Kraken’s “Shocktober” report reveals that major Bitcoin miners have maintained their bitcoin holdings even under difficult market conditions.
Kraken recently released a report entitled “Shocktober”, which lent some interesting insights into BTC movement and transaction behavior by mining pools and whales.
BTC’s 1-year revived supply gives a granular view of long-term holder supply activity. The metric presents the volume of coins that become active after being dormant for a specified time frame. From the fourth quarter of 2020 to the first half of 2021, a modest number of coins have re-entered circulation. In September 2021, BTC’s 1-year-revived supply hit $2293, and a 3-year low of $1577.82 was hit earlier in 2021.
BTC’s HODL Waves metric reflects the percentage of BTC’s circulating supply that hasn’t moved over a specific time. This shows that long-term holders did not sell during September’s weakness, nor October’s strength.
A metric called 0-hop supply, which determines mining pool behavior, as it measures whether validators of the Bitcoin network are holding the coins they’ve made, shows that miners hold 20.4K, coins, which they don’t intend on cashing out anytime in the near future. The metric observes the holdings of addresses that received funds from the Coinbase transaction, which is the first transaction of every BTC block, which is paid out directly to mining pools for their Proof-of-Work activity. The metric assumes that coins that have not moved (or hopped) at least once have not been sold or paid out to miners.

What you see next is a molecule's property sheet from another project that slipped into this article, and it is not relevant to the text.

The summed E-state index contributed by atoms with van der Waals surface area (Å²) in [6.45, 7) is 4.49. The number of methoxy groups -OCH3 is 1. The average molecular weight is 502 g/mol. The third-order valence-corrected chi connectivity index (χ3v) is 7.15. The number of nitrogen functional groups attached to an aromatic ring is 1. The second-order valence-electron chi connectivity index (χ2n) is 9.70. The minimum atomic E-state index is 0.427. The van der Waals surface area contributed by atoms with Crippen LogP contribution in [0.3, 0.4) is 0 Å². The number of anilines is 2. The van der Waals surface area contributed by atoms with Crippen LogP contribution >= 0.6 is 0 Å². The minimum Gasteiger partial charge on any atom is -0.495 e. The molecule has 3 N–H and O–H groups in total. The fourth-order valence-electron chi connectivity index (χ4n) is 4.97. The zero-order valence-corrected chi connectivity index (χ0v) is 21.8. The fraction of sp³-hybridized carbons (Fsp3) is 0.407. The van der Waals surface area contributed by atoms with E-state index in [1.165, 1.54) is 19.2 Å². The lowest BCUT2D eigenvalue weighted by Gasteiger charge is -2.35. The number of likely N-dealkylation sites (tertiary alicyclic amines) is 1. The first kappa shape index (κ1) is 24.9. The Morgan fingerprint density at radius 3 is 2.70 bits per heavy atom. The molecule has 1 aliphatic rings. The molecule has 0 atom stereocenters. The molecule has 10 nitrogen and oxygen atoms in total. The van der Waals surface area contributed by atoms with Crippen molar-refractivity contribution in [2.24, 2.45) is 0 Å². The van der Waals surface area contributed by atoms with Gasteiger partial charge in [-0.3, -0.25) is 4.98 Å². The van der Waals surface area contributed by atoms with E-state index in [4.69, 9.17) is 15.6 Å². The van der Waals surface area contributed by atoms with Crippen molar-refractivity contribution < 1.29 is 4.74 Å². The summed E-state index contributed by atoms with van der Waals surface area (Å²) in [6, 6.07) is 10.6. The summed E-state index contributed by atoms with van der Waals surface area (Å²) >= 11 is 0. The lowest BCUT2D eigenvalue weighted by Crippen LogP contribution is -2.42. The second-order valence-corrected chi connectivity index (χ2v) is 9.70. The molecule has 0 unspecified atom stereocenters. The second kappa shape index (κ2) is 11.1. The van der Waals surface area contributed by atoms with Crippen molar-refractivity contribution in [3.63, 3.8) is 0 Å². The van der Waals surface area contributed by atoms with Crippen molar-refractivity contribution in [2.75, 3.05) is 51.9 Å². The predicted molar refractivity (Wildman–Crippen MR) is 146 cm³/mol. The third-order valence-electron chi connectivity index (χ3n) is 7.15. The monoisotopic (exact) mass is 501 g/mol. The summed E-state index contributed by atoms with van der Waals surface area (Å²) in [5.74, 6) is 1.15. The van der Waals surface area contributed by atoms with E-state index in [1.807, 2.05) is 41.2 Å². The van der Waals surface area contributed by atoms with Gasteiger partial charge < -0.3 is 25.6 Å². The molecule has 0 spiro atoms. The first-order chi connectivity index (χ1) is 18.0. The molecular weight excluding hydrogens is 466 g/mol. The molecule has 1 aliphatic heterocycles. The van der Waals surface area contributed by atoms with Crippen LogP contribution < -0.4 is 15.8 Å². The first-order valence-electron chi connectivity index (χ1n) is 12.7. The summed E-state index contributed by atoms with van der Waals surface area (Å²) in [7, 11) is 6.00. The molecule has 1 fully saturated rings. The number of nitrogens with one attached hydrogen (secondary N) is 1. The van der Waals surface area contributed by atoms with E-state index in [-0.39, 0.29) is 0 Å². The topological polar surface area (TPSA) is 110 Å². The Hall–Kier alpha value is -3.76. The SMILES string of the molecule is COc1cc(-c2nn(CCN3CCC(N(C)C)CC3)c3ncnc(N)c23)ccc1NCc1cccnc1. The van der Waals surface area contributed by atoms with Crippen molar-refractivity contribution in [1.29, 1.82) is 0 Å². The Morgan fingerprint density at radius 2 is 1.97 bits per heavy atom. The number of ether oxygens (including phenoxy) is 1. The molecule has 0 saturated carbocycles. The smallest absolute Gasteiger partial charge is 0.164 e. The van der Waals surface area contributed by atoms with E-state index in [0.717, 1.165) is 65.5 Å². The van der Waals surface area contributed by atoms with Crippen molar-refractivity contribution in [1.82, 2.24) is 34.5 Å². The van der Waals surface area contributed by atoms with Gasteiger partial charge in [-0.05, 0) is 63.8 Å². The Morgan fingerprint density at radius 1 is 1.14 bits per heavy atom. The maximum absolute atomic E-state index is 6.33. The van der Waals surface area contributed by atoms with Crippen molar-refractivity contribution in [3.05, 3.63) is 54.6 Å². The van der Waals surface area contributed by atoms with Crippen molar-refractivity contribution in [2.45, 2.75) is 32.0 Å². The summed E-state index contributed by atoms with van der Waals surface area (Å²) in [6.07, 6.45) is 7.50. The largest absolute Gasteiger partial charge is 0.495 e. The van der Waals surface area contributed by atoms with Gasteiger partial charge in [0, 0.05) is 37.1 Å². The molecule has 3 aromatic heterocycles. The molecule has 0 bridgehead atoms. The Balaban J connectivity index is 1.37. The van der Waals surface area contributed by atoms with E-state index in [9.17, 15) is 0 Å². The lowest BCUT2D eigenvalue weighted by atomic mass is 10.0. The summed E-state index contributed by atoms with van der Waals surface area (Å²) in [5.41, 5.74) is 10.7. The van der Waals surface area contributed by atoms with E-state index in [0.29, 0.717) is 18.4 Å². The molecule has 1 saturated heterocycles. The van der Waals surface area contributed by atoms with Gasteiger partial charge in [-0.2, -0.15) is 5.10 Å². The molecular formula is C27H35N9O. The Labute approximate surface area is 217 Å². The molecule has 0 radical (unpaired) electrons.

Smaller miners have unloaded profits, according to the 1-hop supply metric that tracks their movements. If they choose to keep their profits in the future, this could cause a further supply shock, leading to much higher prices at the end of the year.
In addition to October’s increase in network participants, the number of transactions also increased significantly. Daily transactions reached a 5-month high of more than 284936 on 22 22 October.
Increases in transaction volume
By looking at velocity, which measures the network’s transaction volume relative to its market capitalization, a change in velocity can lend insight into whether the network demand (speed at which BTC is sent around the network) was in step with price appreciation when analyzed along with the trend in price. The 1-year active supply velocity, which is a variant of velocity, measures aggregated volume of all transfers in the previous year divided by the active supply in the previous year. BTC’S 1-year active supply velocity rebounded +4.9% to 10.92x on October 15th.
Whales and miners
Metrics like the 1-year revived supply and HODL waves point to a trend of more coins remaining dormant for longer. Bitcoin whales, who have 100 or more BTC in their wallets, are leading the pack when it comes to long-term holders and increased network demand. The weekly “whale” holdings rose to an all-time high of 11.9M BTC in October.
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